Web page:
Whether you believe in God or not, you have to admit some of it is pretty trippy. Devils, ghosts, people rising from the dead, to believe in the bible to the letter requires a leap of, well, faith. For his latest series of paintings, New York State-based artist Ethan Stuart, who was brought up in the church his grandfather founded but left as a teen, looks back at important moments in his life, inspired by the difference in the conclusions he drew as a god-fearing young adult and now, with a bit distance.
“A lot of my family still follows a non-denominational Christian faith, which looks evangelical in some ways,” Ethan tells It’s Nice That. “A lot of my uncles are pastors of rather big fellowships, so I try to stay away from any negative conversations about it. It’s not for me though. My friend put me onto to [philosopher and Zen enthusiast] Alan Watts when I was 16 and we would smoke pot and listen to his teachings for hours. That’s when I bowed out of Christianity.”
But leaving the church didn’t mean abandoning his curiosity into how this upbringing had shaped him. Now Ethan’s work explores events from his youth, or his family’s history, through the lens of the Christian faith. “It’s a way for me to allow the supernatural in,” he tells It’s Nice That. “I think I still lean on the faith I had when I was younger as a sort of rescue from reality.”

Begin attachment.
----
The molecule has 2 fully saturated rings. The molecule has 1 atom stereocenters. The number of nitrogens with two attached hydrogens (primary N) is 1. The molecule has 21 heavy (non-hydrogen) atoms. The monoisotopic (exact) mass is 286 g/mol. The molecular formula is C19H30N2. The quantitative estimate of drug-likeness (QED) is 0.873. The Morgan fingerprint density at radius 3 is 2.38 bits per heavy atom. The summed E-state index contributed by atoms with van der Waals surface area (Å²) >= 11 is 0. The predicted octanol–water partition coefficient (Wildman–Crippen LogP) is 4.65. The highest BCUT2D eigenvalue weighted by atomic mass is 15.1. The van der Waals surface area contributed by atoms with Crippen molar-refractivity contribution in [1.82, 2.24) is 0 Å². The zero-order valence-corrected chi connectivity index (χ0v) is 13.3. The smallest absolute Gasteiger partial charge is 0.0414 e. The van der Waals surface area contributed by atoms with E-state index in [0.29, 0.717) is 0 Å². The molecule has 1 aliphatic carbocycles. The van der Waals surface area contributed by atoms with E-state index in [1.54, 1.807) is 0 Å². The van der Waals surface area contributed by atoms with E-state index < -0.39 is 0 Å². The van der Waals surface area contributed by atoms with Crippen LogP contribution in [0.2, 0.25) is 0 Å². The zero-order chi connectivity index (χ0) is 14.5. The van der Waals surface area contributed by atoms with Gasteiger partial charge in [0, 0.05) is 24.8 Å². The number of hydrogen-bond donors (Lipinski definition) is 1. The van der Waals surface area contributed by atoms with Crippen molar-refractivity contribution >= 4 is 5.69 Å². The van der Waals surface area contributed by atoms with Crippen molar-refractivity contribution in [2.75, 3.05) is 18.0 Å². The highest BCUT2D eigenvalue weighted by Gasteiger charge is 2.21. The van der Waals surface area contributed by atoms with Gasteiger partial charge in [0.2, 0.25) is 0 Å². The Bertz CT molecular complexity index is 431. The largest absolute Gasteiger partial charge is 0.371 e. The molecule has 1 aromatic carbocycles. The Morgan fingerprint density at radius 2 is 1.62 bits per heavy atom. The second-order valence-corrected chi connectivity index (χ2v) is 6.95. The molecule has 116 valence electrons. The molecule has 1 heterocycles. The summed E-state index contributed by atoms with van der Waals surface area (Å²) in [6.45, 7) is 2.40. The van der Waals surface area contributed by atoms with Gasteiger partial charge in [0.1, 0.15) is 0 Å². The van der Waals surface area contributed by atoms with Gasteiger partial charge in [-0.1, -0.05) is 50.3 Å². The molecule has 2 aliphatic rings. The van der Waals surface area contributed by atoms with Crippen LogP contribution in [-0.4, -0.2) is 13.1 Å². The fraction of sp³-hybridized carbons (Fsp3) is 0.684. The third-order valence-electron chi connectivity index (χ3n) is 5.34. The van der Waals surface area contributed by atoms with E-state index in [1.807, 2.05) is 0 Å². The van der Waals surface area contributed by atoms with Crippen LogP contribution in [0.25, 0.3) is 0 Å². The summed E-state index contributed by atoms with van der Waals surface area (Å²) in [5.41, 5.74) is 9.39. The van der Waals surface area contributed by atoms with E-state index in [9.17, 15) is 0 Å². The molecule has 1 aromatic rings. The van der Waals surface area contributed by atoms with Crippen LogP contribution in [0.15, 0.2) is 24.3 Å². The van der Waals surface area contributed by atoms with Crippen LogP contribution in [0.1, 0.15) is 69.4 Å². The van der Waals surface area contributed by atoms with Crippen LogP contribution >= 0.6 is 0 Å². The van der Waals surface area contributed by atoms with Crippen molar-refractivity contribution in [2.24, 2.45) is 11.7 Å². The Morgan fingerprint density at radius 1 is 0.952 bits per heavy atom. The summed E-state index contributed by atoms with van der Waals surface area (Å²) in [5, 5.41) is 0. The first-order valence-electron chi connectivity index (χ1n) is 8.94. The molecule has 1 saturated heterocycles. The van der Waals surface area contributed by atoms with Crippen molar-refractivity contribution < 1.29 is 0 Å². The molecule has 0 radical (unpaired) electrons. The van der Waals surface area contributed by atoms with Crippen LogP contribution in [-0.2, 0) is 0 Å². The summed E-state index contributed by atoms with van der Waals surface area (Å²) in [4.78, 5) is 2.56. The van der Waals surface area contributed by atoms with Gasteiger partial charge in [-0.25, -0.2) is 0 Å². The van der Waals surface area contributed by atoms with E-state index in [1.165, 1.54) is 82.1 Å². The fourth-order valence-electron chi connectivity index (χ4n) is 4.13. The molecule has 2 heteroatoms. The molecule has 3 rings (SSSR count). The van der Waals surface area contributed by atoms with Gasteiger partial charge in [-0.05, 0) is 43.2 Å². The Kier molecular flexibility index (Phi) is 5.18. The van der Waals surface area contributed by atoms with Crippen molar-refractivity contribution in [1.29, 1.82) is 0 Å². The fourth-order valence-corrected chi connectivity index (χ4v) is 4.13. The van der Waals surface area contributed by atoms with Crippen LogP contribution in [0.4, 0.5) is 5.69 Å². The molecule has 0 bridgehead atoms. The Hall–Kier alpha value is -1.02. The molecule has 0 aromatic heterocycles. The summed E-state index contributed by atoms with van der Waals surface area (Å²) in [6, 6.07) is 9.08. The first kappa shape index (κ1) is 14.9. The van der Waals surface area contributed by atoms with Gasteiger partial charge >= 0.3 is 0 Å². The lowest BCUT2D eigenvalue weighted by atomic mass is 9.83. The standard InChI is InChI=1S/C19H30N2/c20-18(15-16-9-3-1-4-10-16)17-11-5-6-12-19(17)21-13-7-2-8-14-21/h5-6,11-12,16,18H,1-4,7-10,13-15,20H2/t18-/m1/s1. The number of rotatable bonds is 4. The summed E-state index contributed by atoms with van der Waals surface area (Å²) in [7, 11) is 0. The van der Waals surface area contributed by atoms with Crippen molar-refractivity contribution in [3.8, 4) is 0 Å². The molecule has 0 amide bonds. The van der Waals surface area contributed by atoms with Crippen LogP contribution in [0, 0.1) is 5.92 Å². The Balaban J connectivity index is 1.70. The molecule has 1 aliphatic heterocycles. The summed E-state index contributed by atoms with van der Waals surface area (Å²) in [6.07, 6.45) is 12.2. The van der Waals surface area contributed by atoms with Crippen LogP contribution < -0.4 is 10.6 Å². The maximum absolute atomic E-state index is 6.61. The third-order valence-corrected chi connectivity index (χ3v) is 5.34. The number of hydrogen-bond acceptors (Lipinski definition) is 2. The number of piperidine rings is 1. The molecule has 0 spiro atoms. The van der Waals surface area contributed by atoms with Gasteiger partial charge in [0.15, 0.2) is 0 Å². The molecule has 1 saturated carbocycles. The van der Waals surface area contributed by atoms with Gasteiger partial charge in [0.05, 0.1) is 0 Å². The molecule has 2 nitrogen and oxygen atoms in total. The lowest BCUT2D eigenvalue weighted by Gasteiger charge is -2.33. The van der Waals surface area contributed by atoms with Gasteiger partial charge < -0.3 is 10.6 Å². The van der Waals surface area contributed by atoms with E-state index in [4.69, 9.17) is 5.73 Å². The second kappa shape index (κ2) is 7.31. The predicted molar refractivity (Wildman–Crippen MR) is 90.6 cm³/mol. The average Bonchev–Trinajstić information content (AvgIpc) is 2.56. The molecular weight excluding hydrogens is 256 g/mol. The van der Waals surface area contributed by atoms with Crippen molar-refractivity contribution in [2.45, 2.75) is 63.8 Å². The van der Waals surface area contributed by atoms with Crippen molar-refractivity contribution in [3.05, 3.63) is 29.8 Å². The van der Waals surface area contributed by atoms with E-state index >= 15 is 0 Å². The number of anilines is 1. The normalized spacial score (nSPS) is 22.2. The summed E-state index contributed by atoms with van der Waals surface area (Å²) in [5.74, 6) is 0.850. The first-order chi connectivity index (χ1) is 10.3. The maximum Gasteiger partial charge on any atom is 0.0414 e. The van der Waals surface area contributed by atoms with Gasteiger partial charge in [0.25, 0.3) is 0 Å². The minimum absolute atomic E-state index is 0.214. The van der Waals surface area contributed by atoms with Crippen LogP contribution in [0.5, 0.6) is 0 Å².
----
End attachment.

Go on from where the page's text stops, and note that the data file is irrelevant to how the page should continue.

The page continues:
In his autumnal scenes, Ethan explores moments like the two fires that ravaged his family florist – the business that he was set to run. Seeing the fires as an act of God rather than the work of an arsonist put a different perspective on his career as an artist, something he never would have been able to pursue without the fires. “It allowed for my perception of it all to change and let in a narrative of divine intervention – it was all God’s plan,” he says. Other paintings explore the problematic figure of his uncle, who did harmful things to his family, including instances of sexual assault. “It’s a painting of a man who essentially was the devil to me,” he says. “Especially because at the time I believed in the devil and his ability to show himself through the acts of men. When the first fire happened I was told he pulled up in a truck across the street (after having not been seen in years) and got out to watch the fire while laughing aloud. He then became a suspect, but it wasn’t him.”
Ethan creates his works by painting opaque layers of acrylic over opaque layer “looking for something to happen before allowing for the real painting to start,” he says. “It’s both practical and I’m mostly just a gushing nerd for painting so I’m not interested, right now, in getting too far away from the purist form of that.” Featuring geometric landscapes, strange characters and some very lovely animals, there’s a lot to enjoy about Ethan’s work, even if you don’t know the back story. “There definitely is a lot of personal information in these that I don’t expect the viewer to completely understand,” he says. “But it’s a way for me to revisit this time and make paintings that are driven by real feelings.”